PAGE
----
Fothe hazelnut sponge
- 140g hazelnut, toasted
Grown in Europe and the US, hazelnuts are encased in a smooth, hard brown shell but are most…
- 140g golden caster sugar
- 140g self-raising flour
- 1 tsp bicarbonate of soda
Bicarbonate of soda, or baking soda, is an alkali which is used to raise soda breads and full-…
- 3 eggs, separated
The ultimate convenience food, eggs are powerhouses of nutrition packed with protein and a…
- 140g butter, melted
Butter is a dairy product made from separating whole milk or cream into fat and…
- 75ml milk
One of the most widely used ingredients, milk is often referred to as a 'complete' food…
For the mousse
- 400g white chocolate, broken into chunks
To purists, this is not chocolate because it is made only from the fat or butter of the cacao…
- 2 sheets leaf gelatine
- 586ml pot double cream
- 3 egg whites
- 450g frozen raspberry, plus a few extra to decorate
A member of the rose family, raspberries have a wonderfully intense, sweet taste, and many…
For the sponge, heat oven to 180C/fan 160C/gas 4, then grease and line the base of a deep 22cm springform cake tin. Finely chop the toasted hazelnuts in a food processor, then tip into a bowl with the sugar, flour and bicarbonate of soda. Whisk the egg whites until stiff, then quickly stir the butter, milk and yolks into the dry ingredients. When the mixture is smooth, stir in one-third of the egg whites, then gently fold in the rest. Pour the mixture into the prepared tin, bake for 40-50 mins until the cake is golden andspringy to touch, then allow to cool.
For the mousse, melt the chocolate in a glass bowl set over a pan of barely simmering water, then let it cool slightly. Soften the gelatine in water, squeeze out, then put in a small pan with 100ml of the cream. Gently warm over a low heat until the gelatine is melted (you shouldn’t be able to see any clear streaks in the cream), then tip into a bowl with the remaining cream and egg whites. Make sure you thoroughly scrape out the pan so no gelatine is left behind. Beat until it holds its shape, then spoon a quarter of this creamy mixture into the melted chocolate. Mix briefly until smooth. Fold in the remaining cream mix and raspberries, swirling the mixture so the berries begin to marble the mousse, then set aside until the cake is cool.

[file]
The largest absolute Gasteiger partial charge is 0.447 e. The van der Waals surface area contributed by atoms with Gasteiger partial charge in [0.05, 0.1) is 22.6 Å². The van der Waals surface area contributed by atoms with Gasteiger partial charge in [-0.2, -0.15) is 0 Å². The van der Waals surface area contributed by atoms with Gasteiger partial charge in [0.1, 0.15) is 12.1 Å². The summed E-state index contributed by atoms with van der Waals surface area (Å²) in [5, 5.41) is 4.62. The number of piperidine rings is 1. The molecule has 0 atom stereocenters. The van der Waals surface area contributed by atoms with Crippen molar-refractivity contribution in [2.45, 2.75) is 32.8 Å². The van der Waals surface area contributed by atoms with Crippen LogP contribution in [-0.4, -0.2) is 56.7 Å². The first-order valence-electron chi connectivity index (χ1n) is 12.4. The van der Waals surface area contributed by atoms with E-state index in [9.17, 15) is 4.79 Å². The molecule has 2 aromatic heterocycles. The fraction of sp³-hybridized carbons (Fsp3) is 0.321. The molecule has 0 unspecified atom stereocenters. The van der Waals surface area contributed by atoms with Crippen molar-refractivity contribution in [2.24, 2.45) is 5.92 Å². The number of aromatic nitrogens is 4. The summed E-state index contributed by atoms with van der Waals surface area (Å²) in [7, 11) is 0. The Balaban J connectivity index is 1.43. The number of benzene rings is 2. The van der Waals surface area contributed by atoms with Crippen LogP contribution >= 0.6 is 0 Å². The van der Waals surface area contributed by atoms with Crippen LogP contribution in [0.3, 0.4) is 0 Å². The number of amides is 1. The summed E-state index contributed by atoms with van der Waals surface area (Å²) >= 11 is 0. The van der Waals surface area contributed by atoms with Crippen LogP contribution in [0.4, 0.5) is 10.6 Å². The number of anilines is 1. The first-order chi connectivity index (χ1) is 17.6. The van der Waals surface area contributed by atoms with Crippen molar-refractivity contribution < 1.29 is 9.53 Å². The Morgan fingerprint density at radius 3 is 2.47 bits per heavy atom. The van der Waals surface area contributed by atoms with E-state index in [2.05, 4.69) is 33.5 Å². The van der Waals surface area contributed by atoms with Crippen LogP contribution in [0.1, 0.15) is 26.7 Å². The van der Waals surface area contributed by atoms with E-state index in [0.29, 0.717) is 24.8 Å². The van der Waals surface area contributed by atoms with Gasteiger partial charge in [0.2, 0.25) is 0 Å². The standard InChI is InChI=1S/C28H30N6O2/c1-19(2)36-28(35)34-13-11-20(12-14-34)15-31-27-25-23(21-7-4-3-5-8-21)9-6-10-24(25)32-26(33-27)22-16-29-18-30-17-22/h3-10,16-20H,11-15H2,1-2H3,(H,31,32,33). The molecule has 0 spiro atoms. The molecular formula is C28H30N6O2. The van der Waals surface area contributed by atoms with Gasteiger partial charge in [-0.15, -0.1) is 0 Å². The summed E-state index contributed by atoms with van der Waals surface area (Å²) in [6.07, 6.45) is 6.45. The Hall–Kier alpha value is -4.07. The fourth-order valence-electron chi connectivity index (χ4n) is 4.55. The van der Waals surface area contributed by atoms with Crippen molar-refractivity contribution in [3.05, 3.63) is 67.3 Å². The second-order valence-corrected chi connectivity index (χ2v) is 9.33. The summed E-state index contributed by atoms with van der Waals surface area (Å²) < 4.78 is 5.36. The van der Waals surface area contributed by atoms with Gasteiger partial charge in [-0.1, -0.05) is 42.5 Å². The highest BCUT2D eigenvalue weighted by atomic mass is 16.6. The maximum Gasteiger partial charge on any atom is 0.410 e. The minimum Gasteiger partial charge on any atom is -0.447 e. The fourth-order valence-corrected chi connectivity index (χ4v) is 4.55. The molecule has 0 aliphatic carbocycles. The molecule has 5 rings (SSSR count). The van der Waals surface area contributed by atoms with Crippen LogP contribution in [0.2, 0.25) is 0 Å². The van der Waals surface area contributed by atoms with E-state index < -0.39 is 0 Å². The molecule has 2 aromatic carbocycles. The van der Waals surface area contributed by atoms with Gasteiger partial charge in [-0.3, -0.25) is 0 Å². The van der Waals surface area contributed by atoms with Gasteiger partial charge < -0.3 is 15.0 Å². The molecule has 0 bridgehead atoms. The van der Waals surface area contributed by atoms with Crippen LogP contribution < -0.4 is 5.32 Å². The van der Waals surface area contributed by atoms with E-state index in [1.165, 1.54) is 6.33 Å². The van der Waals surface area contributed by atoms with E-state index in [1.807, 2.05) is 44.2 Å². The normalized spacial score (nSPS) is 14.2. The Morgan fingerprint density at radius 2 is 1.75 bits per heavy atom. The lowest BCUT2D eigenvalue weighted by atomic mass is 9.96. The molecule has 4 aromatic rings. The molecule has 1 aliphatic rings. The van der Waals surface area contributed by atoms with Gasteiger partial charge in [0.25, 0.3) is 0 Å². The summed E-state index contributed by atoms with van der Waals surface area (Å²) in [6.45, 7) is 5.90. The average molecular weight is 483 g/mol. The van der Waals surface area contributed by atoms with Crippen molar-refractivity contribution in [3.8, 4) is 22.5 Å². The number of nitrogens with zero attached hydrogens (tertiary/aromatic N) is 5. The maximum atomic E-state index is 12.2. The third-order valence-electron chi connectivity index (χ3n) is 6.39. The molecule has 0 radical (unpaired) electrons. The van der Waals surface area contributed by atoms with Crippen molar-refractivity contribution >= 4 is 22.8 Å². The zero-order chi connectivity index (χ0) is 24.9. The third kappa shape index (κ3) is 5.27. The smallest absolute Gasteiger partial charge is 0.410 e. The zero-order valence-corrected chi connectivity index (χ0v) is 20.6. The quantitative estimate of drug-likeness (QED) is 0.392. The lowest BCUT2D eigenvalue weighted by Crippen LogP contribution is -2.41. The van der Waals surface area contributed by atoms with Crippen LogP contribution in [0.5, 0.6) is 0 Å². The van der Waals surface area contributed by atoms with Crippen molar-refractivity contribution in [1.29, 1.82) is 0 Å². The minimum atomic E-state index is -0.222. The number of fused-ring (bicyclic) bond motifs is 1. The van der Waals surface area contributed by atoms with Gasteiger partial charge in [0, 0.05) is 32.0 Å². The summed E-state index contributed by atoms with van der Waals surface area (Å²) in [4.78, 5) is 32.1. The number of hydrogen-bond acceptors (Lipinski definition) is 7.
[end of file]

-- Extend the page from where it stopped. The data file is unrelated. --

To assemble, split the sponge in half and re-line the base of the cake tin with baking parchment. Use a long continuous strip of baking parchment to wrap around and line the inside, as this will help to make the sides of the finished torte look smooth. Press the bottom half of the cake back into the tin, sprinkle with half of the liqueur, then gently spoon over the mousse. Sprinkle the cut side of the top cake with the remaining liqueur and put this, liqueur-soaked side down, on top of the mousse. Press down gently, wrap the entire tin in cling film, then chill overnight.
To serve, remove the torte from the fridge about 1 hr before you want to eat it, release from the tin, then gently peel off the baking parchment. Lightly dust the top of the torte with icing sugar, then pile on the chocolate curls (see box, below) and a few raspberries.
PowderedSprinkle powdered gelatine over 2-3 tbsp liquid in a small pan until it swells, then gently warm to melt completely. If you’re adding the gelatine into hot ingredients, you can skip the melting stage, but be careful not to let the gelatine boil as it affects how well your mousse will set.
LeafSoak the gelatine leaves in cold water for 4-5 mins, remove, squeeze out the excess water, then gently melt in liquid in a small pan.
GelatineOne sheet of leaf gelatine is the same as 1 tsp of powdered gelatine, and you usually need 4 leaves or 4 tsps to set 570ml of liquid. Both types achieve the same end result, but they need to be prepared in different ways.
How to make your chocolate swirlsThe easiest way is with a swivel vegetable peeler. Break your chocolate into chunks, let it warm to room temperature (or put in the microwave for 10 seconds), then peel off curls with the peeler. For more extravagant curls, melt the chocolate, then spread in thin layers over a flat surface such as an upturned baking tray or slab of marble. When the chocolate looks set, but is still slightly soft, hold a long knife at a 45-degree angle to the chocolate, then pull towards you to curl.